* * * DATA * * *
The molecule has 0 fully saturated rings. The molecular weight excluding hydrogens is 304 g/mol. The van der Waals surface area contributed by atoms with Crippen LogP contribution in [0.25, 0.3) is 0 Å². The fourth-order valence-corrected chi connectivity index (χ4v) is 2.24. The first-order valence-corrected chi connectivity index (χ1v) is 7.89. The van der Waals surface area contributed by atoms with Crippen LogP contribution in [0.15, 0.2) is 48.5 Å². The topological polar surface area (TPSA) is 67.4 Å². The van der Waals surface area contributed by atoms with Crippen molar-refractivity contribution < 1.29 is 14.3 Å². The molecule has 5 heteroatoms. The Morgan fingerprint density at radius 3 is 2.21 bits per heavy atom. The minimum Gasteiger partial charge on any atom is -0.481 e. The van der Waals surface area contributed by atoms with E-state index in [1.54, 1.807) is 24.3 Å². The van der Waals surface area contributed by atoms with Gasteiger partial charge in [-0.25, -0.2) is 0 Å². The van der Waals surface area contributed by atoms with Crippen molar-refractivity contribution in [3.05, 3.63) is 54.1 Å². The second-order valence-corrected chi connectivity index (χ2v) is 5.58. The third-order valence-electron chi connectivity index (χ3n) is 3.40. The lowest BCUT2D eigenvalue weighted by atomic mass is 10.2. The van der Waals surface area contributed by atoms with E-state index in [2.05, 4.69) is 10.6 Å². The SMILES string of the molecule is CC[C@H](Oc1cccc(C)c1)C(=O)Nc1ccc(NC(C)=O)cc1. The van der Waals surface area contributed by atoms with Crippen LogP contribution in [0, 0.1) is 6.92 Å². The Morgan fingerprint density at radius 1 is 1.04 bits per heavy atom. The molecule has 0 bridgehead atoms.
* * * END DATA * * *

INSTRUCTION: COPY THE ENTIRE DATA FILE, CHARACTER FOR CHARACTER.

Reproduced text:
The molecule has 0 fully saturated rings. The molecular weight excluding hydrogens is 304 g/mol. The van der Waals surface area contributed by atoms with Crippen LogP contribution in [0.25, 0.3) is 0 Å². The fourth-order valence-corrected chi connectivity index (χ4v) is 2.24. The first-order valence-corrected chi connectivity index (χ1v) is 7.89. The van der Waals surface area contributed by atoms with Crippen LogP contribution in [0.15, 0.2) is 48.5 Å². The topological polar surface area (TPSA) is 67.4 Å². The van der Waals surface area contributed by atoms with Crippen molar-refractivity contribution < 1.29 is 14.3 Å². The molecule has 5 heteroatoms. The Morgan fingerprint density at radius 3 is 2.21 bits per heavy atom. The minimum Gasteiger partial charge on any atom is -0.481 e. The van der Waals surface area contributed by atoms with E-state index in [1.54, 1.807) is 24.3 Å². The van der Waals surface area contributed by atoms with Gasteiger partial charge in [-0.25, -0.2) is 0 Å². The van der Waals surface area contributed by atoms with Crippen molar-refractivity contribution in [3.05, 3.63) is 54.1 Å². The second-order valence-corrected chi connectivity index (χ2v) is 5.58. The third-order valence-electron chi connectivity index (χ3n) is 3.40. The lowest BCUT2D eigenvalue weighted by atomic mass is 10.2. The van der Waals surface area contributed by atoms with E-state index in [2.05, 4.69) is 10.6 Å². The SMILES string of the molecule is CC[C@H](Oc1cccc(C)c1)C(=O)Nc1ccc(NC(C)=O)cc1. The van der Waals surface area contributed by atoms with Crippen LogP contribution in [0, 0.1) is 6.92 Å². The Morgan fingerprint density at radius 1 is 1.04 bits per heavy atom. The molecule has 0 bridgehead atoms.